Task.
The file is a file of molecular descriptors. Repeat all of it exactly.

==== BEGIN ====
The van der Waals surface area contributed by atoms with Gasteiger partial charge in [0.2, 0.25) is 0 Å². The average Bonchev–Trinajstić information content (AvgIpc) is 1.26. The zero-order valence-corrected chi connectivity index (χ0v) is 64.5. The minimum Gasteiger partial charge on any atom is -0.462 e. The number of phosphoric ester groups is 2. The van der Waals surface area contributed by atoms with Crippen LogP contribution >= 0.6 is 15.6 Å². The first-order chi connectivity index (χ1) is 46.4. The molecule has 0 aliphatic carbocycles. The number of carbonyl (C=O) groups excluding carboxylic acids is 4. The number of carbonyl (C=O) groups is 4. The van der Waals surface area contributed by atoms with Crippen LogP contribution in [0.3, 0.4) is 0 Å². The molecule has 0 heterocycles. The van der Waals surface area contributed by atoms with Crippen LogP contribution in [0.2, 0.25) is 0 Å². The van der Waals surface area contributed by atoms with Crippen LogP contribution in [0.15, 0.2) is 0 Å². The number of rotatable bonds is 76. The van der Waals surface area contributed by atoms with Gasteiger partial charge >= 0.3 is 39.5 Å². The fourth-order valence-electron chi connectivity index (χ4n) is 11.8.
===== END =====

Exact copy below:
The van der Waals surface area contributed by atoms with Gasteiger partial charge in [0.2, 0.25) is 0 Å². The average Bonchev–Trinajstić information content (AvgIpc) is 1.26. The zero-order valence-corrected chi connectivity index (χ0v) is 64.5. The minimum Gasteiger partial charge on any atom is -0.462 e. The number of phosphoric ester groups is 2. The van der Waals surface area contributed by atoms with Crippen LogP contribution >= 0.6 is 15.6 Å². The first-order chi connectivity index (χ1) is 46.4. The molecule has 0 aliphatic carbocycles. The number of carbonyl (C=O) groups excluding carboxylic acids is 4. The number of carbonyl (C=O) groups is 4. The van der Waals surface area contributed by atoms with Crippen LogP contribution in [0.3, 0.4) is 0 Å². The molecule has 0 heterocycles. The van der Waals surface area contributed by atoms with Crippen LogP contribution in [0.2, 0.25) is 0 Å². The van der Waals surface area contributed by atoms with Crippen LogP contribution in [0.15, 0.2) is 0 Å². The number of rotatable bonds is 76. The van der Waals surface area contributed by atoms with Gasteiger partial charge >= 0.3 is 39.5 Å². The fourth-order valence-electron chi connectivity index (χ4n) is 11.8.